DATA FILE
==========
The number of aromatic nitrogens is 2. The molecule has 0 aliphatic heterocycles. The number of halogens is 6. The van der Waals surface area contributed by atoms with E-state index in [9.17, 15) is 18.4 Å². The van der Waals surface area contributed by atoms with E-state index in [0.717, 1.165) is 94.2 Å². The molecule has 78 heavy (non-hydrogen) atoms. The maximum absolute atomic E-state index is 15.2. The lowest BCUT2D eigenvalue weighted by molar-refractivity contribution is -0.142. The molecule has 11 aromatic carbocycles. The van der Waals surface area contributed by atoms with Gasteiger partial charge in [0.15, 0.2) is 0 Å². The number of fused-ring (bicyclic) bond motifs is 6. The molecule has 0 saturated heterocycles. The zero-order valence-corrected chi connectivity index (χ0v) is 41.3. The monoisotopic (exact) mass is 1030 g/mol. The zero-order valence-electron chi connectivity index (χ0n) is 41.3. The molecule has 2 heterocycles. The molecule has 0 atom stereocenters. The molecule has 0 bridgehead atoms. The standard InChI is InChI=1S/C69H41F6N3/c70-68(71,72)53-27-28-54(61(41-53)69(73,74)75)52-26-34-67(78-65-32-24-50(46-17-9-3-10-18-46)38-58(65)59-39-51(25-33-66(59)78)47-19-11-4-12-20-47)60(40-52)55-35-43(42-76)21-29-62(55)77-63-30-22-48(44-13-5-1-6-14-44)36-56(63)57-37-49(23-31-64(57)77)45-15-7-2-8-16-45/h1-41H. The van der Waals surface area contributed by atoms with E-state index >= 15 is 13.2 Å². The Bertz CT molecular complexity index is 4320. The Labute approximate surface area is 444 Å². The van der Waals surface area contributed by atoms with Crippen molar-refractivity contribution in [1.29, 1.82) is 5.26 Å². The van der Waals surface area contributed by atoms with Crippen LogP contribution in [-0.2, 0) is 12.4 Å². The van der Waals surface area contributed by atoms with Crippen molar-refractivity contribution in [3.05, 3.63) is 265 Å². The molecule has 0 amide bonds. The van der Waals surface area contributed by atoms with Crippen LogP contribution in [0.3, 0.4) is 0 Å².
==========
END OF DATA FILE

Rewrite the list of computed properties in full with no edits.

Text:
The number of aromatic nitrogens is 2. The molecule has 0 aliphatic heterocycles. The number of halogens is 6. The van der Waals surface area contributed by atoms with E-state index in [9.17, 15) is 18.4 Å². The van der Waals surface area contributed by atoms with E-state index in [0.717, 1.165) is 94.2 Å². The molecule has 78 heavy (non-hydrogen) atoms. The maximum absolute atomic E-state index is 15.2. The lowest BCUT2D eigenvalue weighted by molar-refractivity contribution is -0.142. The molecule has 11 aromatic carbocycles. The van der Waals surface area contributed by atoms with Gasteiger partial charge in [0.15, 0.2) is 0 Å². The number of fused-ring (bicyclic) bond motifs is 6. The molecule has 0 saturated heterocycles. The zero-order valence-corrected chi connectivity index (χ0v) is 41.3. The monoisotopic (exact) mass is 1030 g/mol. The zero-order valence-electron chi connectivity index (χ0n) is 41.3. The molecule has 2 heterocycles. The molecule has 0 atom stereocenters. The molecule has 0 bridgehead atoms. The standard InChI is InChI=1S/C69H41F6N3/c70-68(71,72)53-27-28-54(61(41-53)69(73,74)75)52-26-34-67(78-65-32-24-50(46-17-9-3-10-18-46)38-58(65)59-39-51(25-33-66(59)78)47-19-11-4-12-20-47)60(40-52)55-35-43(42-76)21-29-62(55)77-63-30-22-48(44-13-5-1-6-14-44)36-56(63)57-37-49(23-31-64(57)77)45-15-7-2-8-16-45/h1-41H. The van der Waals surface area contributed by atoms with E-state index >= 15 is 13.2 Å². The Bertz CT molecular complexity index is 4320. The Labute approximate surface area is 444 Å². The van der Waals surface area contributed by atoms with Crippen molar-refractivity contribution in [1.29, 1.82) is 5.26 Å². The van der Waals surface area contributed by atoms with Crippen LogP contribution in [-0.2, 0) is 12.4 Å². The van der Waals surface area contributed by atoms with Crippen molar-refractivity contribution in [3.05, 3.63) is 265 Å². The molecule has 0 amide bonds. The van der Waals surface area contributed by atoms with Crippen LogP contribution in [0.3, 0.4) is 0 Å².